However, if there’s one significant difference between email and SMS marketing campaigns, it’s in the volume and frequency of the messages you send.

As we’ve mentioned, the difference between email and text open rates is major. An estimated 347.3 billion emails are sent daily, as opposed to only around 6 billion text messages. 

This means you’ll often have to send email campaigns a few (dozen) times before they get the attention you want. 

Text messages work a little differently, mostly because they send directly to your customers’ text inboxes. 

This makes SMS a more personal form of communication, given that people only give out their phone numbers to trusted brands, family, and friends.

All that means for your text campaigns is that you can be a little more selective with what you send and how often you send it.

It all depends on your organization. A church might choose to send daily devotionals to its contacts, while a retailer might only send out one text per week to announce discounts or promotions.

This isn’t to say that higher-volume campaigns don’t work with text message marketing. You just have to strike a balance between getting the point across and overwhelming your contacts with messages.

The perfect pair: email and SMS together

I’m not here to talk down on email marketing. In fact, we here at SimpleTexting believe text marketing couldn’t be what it is today if email hadn’t paved the way.

Still, no marketing method works in every situation. This is why I suggest a healthy mix of both email and text marketing.

Let’s take a look at why SMS and email make a great team.

They give you multiple outreach channels

Your customers are always connected, thanks to their smartphones, but they don’t stare at their email and text inboxes all day.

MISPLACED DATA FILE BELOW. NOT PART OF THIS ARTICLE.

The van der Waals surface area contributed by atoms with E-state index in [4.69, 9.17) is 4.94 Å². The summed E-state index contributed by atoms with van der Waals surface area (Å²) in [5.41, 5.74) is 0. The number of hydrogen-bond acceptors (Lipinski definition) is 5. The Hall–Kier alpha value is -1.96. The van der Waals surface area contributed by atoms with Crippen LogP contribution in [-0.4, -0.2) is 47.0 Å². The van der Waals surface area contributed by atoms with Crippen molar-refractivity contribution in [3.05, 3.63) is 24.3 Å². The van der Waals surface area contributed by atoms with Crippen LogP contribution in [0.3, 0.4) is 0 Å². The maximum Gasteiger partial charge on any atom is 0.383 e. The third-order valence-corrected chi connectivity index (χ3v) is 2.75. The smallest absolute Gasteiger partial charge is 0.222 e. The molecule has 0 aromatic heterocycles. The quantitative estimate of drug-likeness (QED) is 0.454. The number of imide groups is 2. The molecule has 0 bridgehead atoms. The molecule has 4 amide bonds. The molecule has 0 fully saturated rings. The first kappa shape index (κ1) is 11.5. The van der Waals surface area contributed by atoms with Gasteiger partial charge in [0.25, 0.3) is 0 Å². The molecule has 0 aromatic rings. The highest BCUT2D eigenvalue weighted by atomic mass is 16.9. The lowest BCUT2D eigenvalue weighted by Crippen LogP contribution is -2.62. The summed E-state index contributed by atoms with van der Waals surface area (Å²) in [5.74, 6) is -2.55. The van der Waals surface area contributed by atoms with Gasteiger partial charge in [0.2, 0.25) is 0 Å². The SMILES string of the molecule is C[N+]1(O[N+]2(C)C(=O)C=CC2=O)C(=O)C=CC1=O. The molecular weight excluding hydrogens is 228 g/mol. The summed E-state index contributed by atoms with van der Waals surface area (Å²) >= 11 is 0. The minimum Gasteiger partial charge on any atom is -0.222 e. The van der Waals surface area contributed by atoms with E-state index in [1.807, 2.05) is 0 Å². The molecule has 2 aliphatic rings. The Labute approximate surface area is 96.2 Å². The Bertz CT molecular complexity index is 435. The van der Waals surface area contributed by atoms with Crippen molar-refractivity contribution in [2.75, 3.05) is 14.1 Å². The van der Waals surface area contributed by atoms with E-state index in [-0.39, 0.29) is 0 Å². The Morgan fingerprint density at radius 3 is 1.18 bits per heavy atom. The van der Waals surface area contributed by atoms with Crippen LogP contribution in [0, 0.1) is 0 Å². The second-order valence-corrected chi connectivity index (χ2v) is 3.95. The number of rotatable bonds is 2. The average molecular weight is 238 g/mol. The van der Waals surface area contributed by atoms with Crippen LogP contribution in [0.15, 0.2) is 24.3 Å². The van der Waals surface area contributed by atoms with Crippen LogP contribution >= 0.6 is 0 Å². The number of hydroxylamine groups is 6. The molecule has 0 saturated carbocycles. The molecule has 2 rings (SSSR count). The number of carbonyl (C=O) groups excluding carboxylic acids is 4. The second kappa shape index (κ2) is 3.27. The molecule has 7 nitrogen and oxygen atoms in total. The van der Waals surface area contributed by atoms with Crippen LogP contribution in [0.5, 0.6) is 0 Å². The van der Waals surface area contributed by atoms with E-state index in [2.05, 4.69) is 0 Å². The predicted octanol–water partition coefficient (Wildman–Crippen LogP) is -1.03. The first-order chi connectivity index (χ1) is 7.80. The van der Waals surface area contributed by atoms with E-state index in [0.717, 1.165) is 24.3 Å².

Combining SMS and email means you’ll reach a larger audience so you’re never limited by one marketing channel.

You get comprehensive insights

Sending messages is important, sure, but analyzing the way your messages perform is absolutely crucial.

With a mix of email and SMS, you can get a good idea of some key messaging metrics like:

  • Whether your customers respond better to longer or shorter messages
  • Which method gets more opens or responses
  • How and how often people become aware of you and how they prefer to sign up for your messages
  • Where your audience spends more time (in their email or their texts)

This will give you a more well-rounded look at how your audience communicates and what they like to see.

Both work on mobile

Let’s face it: It’s a mobile-first world out there. There are currently around 167.8 million mobile shoppers in the U.S.

While things like billboards and fliers have their own place in marketing, you’ll get the most bang for your buck with marketing channels that work on mobile devices. 

This, again, is about reaching your audience where they already are (in this case, on their phones) to be sure they see what you’re sending.

Just make your emails look good in a mobile format, and you’re good to go.

An email formatted for mobile email marketing

For reference, here’s how SimpleTexting formats its emails for a mobile audience so everything fits on a smaller screen and looks tidy.

Both involve permissions

Compliance and consent are by far the best way to make sure your customers stay engaged and interested in your communications (they’re also required).

Keeping in compliance with email and texting regulations ensures that your messages get delivered without interruption.